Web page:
Jets Over Iroquois

 

Saturday, July 4, and part of Sunday, July 5, the skies over Iroquois Airport were alive with the sights and the sounds of jet planes. 

Model jet planes, that is.

The two day event, called Jets Over Iroquois, was organized by the Ottawa Remote Control Club. This club is made up of some 150 model enthusiasts from in and around the Ottawa area, and regularly holds open flying sessions at suitable airports. This year, the site chosen for the July show was Iroquois.

“We had an awesome response to this first time ever flying event,” said Deborah Park, registrar for the show. “Thirty plus jet pilots registered with us. Most of these pilots come to a show like this with 2-4 model planes.”

Pilot/ jet model enthusiasts came from the Cornwall Club, and also from London, Kingston, Montreal and several places in the United States.

South Dundas residents were able to take in the flying exhibitions absolutely free of charge, and, judging from the Saturday crowds, many came out to enjoy the sights and sounds of the superbly crafted jet planes. Several pilots talked to visitors, explaining their air craft and the appeal of model planes. 

Ken Park, the events director for the show, was exceptionally pleased with the facilities made available to the model plane enthusiasts.

“We had made use of the Air Force base at the Bay of Quinte,” he explained, “but the Afghanistan training of fighter personnel closed that site. I was looking at google maps, seeking a good site with a paved runway when I came across Iroquois.”

He promptly contacted airport manager John Ross, and in November 2014, came down to look at the facilities. Following a successful application to the South Dundas Council, Jets Over Iroquois became official.

“We are loving this community,” Park said. “This is a great runway, lots of room for pilots, planes and spectators and a lot of friendly support. The (Iroquois-Matilda) Lions are here serving up food. This event is strictly jet planes, but we are talking of coming back and perhaps bringing World War II models or aerobatic planes.”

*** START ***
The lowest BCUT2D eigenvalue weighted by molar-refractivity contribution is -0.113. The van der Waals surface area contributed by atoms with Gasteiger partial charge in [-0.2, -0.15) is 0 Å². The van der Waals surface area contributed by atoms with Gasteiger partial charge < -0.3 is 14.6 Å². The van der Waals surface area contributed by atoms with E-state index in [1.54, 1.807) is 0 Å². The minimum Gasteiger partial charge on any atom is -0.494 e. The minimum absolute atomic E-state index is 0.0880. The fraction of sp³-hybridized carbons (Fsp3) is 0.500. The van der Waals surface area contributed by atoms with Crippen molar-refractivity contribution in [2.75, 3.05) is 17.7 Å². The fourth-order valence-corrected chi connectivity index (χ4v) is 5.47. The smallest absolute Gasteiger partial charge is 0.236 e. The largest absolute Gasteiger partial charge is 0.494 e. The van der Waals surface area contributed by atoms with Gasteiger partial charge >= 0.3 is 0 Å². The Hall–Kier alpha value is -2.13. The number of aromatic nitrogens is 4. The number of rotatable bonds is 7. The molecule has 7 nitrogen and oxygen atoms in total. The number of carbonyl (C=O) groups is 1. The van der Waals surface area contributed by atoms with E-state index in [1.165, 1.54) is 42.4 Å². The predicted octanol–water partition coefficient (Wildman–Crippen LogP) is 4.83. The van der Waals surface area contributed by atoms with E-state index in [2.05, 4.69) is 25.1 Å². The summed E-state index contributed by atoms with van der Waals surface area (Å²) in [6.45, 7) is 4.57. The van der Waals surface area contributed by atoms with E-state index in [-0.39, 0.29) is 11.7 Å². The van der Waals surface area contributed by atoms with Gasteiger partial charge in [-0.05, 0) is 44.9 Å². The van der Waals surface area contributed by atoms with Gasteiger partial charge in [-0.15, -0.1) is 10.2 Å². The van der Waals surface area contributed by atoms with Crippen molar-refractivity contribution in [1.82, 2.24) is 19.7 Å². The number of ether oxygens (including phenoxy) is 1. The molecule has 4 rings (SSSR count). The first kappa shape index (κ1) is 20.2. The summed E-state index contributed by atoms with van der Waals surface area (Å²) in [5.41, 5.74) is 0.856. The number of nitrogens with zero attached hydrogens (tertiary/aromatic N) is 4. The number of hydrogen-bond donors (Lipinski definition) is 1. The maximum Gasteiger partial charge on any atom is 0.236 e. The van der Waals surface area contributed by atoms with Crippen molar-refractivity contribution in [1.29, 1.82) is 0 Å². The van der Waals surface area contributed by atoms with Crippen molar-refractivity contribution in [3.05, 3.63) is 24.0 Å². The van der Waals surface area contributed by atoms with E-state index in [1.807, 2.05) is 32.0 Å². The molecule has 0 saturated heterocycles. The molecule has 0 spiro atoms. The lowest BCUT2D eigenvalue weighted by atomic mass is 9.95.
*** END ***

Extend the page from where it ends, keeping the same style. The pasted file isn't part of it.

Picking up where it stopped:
For the two days the model show was in town, the Iroquois Airport was marked closed (NOTAM) to regular aircraft.

Several of the pilots shared their experiences with model planes.

Jeff Lynds came up from Columbia, Connecticut, to pilot his model of a Canadian Snowbird jet.

“Why a Snowbird? I saw the Snowbirds (Canada’s precision flying team) put on an airshow, and I really enjoyed them.” Lynds explained. “My ‘Snowbird’ is almost 1/4 scale and carries the Snowbirds’ markings. It also has a smoke system and lights and is powered by a real jet engine. This is my fourth jet. It’s been 20 years since I began building jets, and I have never stopped learning.”

Jeff Daly was also at the event to pilot his F 18 Phantom Jet, which is eight feet long and weighs 50 pounds with fuel on board. “Like all jet models, it has a jet engine, and uses real jet fuel,” Daly said. “My engine has 50 pounds of thrust. This plane is fairly new, so I have to say I’m still breaking it in. It takes about 200 hours of work to assemble a model like this, do the connections and install the engine.”

Incidentally, Daly is an R.C.A.F. engineer in real life. He spends his working time with planes, and his leisure time with model planes, he explained. 

Ken Park pointed out that handling the jet models is “the high end of this kind of flying. People must learn, often over five years or more, how to be good pilots. Simulators are very helpful in this.”

Model planes range in size and weight, from 5-6 pounds up to 50. Generally, jet models have two types of engines, the turbine which burns kerosene and the electric ducted fan, which employs a lot of little propellers. They usually fly at around 100 mph, although some models can make 200 mph.

Michael Cafferky of the Cornwall Aero Modellers Club, (this club assisted Ottawa in the Iroquois event), maintains that building and flying model planes is an activity which can involve the entire family.

“It does take a lot of skill to operate the controls on these planes,” he said. “Flying clubs have actual instructors and seasoned pilots as members, so it is probably better to learn in a club. But flying model planes is something that is fun and really interesting.”  

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